Brown-Sequard syndrome: Injury to the lateral half of the spinal cord. The condition is characterized by the following clinical features found below the level of the lesion - contralateral hemisensory anesthesia to pain and temperature, ipsilateral loss of propioception, and ipsilateral motor paralysis. Tactile sensation is generally spared.
Spinal contusions: The most common type of spinal cord injury. The spinal cord is bruised but not severed. Inflammation and bleeding occurs near the injury as a result of the injury.
Injuries to individual nerve cells: Loss of sensory and motor functions in the area of the body to which the injured nerve root corresponds.

The spine is surrounded by many muscles and ligaments to give it strength
Cervical (neck) injuries (C1 - C8) C1 or atlas
The Atlas is the topmost vertebra, and along with C2, forms the joint connecting the skull and spine. Its chief peculiarity is that it has no body, and this is due to the fact that the body of the atlas has fused with that of the next vertebra.

C2 or axis
Forms the pivot upon which C1 rotates. The most distinctive characteristic of this bone is the strong odontoid process (dens) which rises perpendicularly from the upper surface of the body. The body is deeper in front than behind, and prolonged downward anteriorly so as to overlap the upper and front part of the third vertebra.
Injuries to C-1 and C-2 can result in a loss of many involuntary functions including the ability to breathe, necessitating breathing aids such as ventilators or diaphragmatic pacemakers.
C4 (cervical vertebra)
The fourth cervical (neck) vertebra from the top. Injuries above the C-4 level may require a ventilator for the person to breathe properly.
5th cervical vertabrae down from the base of the skull, found in the neck. C5 injuries often maintain shoulder and biceps control, but have no control at the wrist or hand.
C6 (cervical vertebra)
The sixth cervical (neck) vertebra from the top. The next-to-last of the seven cervical vertebrae. An injury to the spinal cord between C6 and C7 vertebrae is called a C6-7 injury. These injuries generally allow wrist control, but no hand function.
C7 or vertebra prominens
The most distinctive characteristic of this vertebra is the existence of a long and prominent spinous process, hence the name vertebra prominens. In some subjects, the seventh cervical vertebra is associated with an abnormal pair of ribs, known as cervical ribs. These ribs are usually small, but may occasionally compress blood vessels (such as the subclavian artery) or nerves in the brachial plexus, causing unpleasant symptoms. C-7 and T-1 can straighten their arms but still may have dexterity problems with the hand and fingers. Injuries at the thoracic level and below result in paraplegia, with the hands not affected.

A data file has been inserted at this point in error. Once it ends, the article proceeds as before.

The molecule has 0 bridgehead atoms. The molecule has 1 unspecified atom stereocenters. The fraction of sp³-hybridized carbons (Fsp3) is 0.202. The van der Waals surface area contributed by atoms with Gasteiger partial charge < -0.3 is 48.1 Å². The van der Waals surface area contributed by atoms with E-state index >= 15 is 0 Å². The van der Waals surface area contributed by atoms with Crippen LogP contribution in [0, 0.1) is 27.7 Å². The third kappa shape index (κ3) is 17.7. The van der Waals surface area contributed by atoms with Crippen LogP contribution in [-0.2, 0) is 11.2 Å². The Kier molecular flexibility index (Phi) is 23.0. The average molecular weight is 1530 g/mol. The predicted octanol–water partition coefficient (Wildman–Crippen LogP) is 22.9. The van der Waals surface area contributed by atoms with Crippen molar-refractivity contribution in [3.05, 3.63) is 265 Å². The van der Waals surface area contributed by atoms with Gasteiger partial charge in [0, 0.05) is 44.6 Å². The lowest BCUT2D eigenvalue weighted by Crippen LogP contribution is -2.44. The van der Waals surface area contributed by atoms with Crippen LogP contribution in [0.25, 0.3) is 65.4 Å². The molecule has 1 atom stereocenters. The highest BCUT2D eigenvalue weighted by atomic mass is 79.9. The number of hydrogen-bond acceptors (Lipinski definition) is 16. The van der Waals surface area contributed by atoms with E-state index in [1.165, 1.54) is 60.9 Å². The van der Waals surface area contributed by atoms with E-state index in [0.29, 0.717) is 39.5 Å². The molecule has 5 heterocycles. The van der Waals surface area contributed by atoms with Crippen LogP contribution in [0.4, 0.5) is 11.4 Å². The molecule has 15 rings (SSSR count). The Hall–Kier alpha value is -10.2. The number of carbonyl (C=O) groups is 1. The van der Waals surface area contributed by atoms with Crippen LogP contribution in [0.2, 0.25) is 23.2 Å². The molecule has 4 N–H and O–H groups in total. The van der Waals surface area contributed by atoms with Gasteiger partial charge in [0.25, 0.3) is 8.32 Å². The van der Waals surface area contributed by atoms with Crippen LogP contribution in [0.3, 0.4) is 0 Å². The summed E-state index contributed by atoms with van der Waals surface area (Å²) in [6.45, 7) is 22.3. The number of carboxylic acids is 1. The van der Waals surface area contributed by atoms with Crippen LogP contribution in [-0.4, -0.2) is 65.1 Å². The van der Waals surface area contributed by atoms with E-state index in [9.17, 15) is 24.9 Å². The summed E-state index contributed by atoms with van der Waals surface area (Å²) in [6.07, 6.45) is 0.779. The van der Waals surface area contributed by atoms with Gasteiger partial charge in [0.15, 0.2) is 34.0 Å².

Although there are seven cervical vertebrae (C1-C7), there are eight cervical nerves (C1-C8). All nerves except C8 emerge above their corresponding vertebrae, while the C8 nerve emerges below the C7 vertebra. In other words C8 is a nerve root not a vertebrae.

Thoracic Vertebrae (T1- T12)

Human vertebra picture
The thoracic vertebrae increase in size from T1 through T12 and represent the 12 thoracic vertebrae. The thoracic vertebrae are situated between the cervical (neck) vertebrae and the lumbar vertebrae. These thoracic vertebrae provide attachment for the ribs and make up part of the back of the thorax or chest. Damage or SCI's above the T1 vertebra affects the arms and the legs. Injuries below the T1 vertebra affect the legs and trunk below the injury, but usually do not affect the arms and hands.
Paralysis of the legs is called paraplegia.
Paralysis of the arms AND legs is called quadriplegia.